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Big 12 PREDICTION
HEAD COACH: Mike Gundy, 67-35 (8 years) | OFF. COORDINATOR: Mike Yurcich | DEF. COORDINATOR: Glenn Spencer
A favorable schedule and powerful offense should lead Oklahoma State to the Big 12 title.
Despite the transfer of sophomore Wes Lunt, Oklahoma State's quarterback situation is still surrounded in a little mystery heading into the fall.
For the Cowboys, their quarterbacking duo — senior Clint Chelf and sophomore J.W. Walsh — conjures nothing but positive thoughts. Both started and won Big 12 games a year ago. And neither lost the job due to poor performance, but rather injuries that sidelined Lunt and Walsh, clearing the way for the former third-teamer Chelf to seize the spot. Once handed the controls to OSU’s high-octane offense, Chelf thrived, starting the final five games and earning MVP honors at the Heart of Dallas Bowl after directing a rout of Purdue. Chelf also earned the trust of teammates and head coach Mike Gundy, putting him atop the depth chart entering the season. And after opening last season as an afterthought, he enters this season with complete confidence.
“Knowing I’ve played and have some experience under my belt, that just makes you more comfortable as a player and more confident in your ability,” Chelf says. “I definitely feel a lot better.”
There’s still competition, and knowledge of what all three have accomplished. Whoever stands behind center will operate with many major weapons and a stout offensive line. Receivers Josh Stewart and Tracy Moore are both All-Big 12 types. And other pass-catching options are plentiful in OSU’s spread attack, which is bent on playing even faster under new offensive coordinator Mike Yurcich.
Two-time All-Big 12 back Joseph Randle must be replaced, but Jeremy Smith vows he’s ready for the spotlight, and he’s been good enough in reserve to score 25 career touchdowns.
After seasons of being perceived as the weak link of the team, the defense has adopted an attack mentality. New coordinator Glenn Spencer, who replaced the fired Bill Young, is charged with orchestrating a change that is wildly popular among players.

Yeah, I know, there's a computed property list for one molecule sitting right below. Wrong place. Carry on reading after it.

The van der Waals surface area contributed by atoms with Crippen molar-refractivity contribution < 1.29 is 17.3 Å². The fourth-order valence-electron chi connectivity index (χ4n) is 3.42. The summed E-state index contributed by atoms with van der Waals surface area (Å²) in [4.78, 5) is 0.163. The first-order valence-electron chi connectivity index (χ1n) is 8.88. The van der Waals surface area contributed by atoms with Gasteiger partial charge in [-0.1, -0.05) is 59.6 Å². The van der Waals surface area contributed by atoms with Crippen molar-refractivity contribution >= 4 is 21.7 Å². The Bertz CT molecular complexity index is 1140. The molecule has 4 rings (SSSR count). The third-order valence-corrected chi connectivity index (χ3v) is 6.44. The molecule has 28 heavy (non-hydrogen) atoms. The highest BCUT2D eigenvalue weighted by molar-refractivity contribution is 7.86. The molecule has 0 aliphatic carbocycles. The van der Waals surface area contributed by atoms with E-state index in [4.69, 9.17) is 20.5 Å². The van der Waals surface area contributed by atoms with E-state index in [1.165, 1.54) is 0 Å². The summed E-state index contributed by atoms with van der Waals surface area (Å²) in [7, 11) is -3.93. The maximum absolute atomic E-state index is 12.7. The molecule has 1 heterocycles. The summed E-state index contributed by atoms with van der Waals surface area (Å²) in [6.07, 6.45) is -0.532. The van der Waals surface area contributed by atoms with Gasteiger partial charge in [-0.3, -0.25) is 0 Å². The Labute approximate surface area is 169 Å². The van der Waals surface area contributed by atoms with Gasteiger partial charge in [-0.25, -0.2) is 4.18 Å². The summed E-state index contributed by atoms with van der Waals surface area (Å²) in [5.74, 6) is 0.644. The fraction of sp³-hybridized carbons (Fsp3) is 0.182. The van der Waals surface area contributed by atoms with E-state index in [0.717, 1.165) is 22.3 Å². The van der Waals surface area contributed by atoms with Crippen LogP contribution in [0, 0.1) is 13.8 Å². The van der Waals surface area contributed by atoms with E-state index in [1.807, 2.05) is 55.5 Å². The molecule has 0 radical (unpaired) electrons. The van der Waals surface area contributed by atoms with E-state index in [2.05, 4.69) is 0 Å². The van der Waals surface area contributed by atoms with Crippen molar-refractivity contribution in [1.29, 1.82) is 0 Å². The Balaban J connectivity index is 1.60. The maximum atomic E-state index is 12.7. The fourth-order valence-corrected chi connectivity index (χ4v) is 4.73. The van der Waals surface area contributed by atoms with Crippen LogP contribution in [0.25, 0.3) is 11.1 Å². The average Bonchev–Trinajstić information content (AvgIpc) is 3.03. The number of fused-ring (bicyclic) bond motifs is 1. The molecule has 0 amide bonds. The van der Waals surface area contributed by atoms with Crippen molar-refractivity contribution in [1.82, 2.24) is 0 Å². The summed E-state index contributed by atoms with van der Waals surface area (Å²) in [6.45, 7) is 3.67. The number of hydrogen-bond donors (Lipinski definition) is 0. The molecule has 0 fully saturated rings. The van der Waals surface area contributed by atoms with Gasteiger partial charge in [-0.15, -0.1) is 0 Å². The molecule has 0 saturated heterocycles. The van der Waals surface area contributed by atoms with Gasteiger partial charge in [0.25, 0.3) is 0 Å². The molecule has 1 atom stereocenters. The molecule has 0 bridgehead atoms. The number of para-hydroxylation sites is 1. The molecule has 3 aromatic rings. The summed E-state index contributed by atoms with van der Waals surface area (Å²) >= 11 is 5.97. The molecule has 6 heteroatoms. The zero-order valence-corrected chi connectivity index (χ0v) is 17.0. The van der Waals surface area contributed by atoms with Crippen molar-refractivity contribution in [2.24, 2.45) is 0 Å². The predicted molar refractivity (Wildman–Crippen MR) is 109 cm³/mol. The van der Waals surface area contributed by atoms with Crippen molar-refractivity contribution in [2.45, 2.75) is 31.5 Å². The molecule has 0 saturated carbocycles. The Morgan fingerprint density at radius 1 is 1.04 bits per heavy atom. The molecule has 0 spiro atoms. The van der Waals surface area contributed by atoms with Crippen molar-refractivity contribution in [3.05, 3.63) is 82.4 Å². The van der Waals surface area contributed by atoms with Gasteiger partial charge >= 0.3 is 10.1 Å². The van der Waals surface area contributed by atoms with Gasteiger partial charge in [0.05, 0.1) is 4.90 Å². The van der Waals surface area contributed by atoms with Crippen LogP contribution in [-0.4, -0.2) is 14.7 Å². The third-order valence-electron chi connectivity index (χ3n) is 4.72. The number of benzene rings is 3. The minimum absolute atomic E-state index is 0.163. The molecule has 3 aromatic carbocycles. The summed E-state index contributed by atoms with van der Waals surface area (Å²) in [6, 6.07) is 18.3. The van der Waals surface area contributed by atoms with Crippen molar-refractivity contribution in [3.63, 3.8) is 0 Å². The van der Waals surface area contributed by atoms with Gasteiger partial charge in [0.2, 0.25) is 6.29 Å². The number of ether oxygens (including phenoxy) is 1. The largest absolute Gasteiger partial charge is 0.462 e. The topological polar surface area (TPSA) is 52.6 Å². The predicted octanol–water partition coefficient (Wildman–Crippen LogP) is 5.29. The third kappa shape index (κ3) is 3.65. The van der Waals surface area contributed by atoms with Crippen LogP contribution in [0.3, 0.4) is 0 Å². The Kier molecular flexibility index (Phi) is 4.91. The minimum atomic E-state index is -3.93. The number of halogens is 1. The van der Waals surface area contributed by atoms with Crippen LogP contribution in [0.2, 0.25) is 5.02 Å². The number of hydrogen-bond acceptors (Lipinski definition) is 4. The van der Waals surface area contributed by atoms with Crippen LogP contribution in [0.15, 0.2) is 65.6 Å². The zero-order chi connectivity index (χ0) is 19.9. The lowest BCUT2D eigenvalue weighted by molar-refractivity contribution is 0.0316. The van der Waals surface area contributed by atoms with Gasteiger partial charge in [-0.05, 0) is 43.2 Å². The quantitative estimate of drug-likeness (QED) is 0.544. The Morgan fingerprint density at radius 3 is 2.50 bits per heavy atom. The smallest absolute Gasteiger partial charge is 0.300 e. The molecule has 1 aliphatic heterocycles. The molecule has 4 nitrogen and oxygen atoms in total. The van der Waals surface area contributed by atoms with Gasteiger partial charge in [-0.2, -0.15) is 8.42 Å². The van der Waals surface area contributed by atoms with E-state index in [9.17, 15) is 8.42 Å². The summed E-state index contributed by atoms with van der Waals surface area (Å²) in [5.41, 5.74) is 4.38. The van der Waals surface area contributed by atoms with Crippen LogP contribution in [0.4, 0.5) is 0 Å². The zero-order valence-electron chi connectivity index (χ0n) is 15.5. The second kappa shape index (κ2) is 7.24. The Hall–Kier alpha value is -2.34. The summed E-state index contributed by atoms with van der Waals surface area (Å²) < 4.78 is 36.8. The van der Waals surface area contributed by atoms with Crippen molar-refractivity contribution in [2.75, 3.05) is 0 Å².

“Now we get to play a lot more aggressive,” says cornerback Justin Gilbert. “And that’s going to be a lot better for us.”
There’s talent in place, from the league’s best tackle tandem in Calvin Barnett and James Castleman, to veteran and productive linebackers Shaun Lewis and Caleb Lavey, to safety Daytawion Lowe. Gilbert needs to play more like he did in a standout 2011 season than his scuffling effort of last season, but the potential is there.
And a cast of young players moving into more prominent roles has stirred optimism among the defensive staff.
Josh Stewart, WR – Emerged as a clutch go-to receiver, posting the third-best season ever by an OSU sophomore with 101 catches for 1,210 yards.
Justin Gilbert, CB – Coming off a disappointing year, but he’s more than capable of locking down one side of the field.
Calvin Barnett, DT – A disruptive force in the middle who earned All-Big 12 honors last season; his eight tackles for a loss led the Cowboys.
Daytawion Lowe, FS – The enforcer of the secondary, Lowe is a playmaker against the run or pass.
Tracy Moore, WR – Back from a foot injury, the physical Moore is a matchup nightmare on the edge. He had four TDs against Arizona.
Gilbert is a dynamic kickoff return man, already owning the school record with five touchdown returns. Stewart offers similar potential on punt returns. But the kicking and punting chores — a program staple — are in flux. And the Cowboys may have to rely on true freshman Ben Grogan to replace three-year standout Quinn Sharp in both roles.
The bar is set high for the Cowboys — Big 12 championship high, with 12 returning starters and even more promising players on the rise. The schedule opens with a challenge: a date with improving SEC squad Mississippi State, in Houston. The Cowboys get TCU and Oklahoma, arguably their two major challengers in the Big 12, at home.
Gundy must be careful to keep the quarterback situation under control, as Chelf and Walsh tasted life as the starter and certainly hunger for more. So far, it hasn’t been an issue. Otherwise, it should be business as usual on offense, which during the Gundy era has been big business. If the defense makes a smooth transition to an attacking approach, the Cowboys will be hard to beat in the Big 12.
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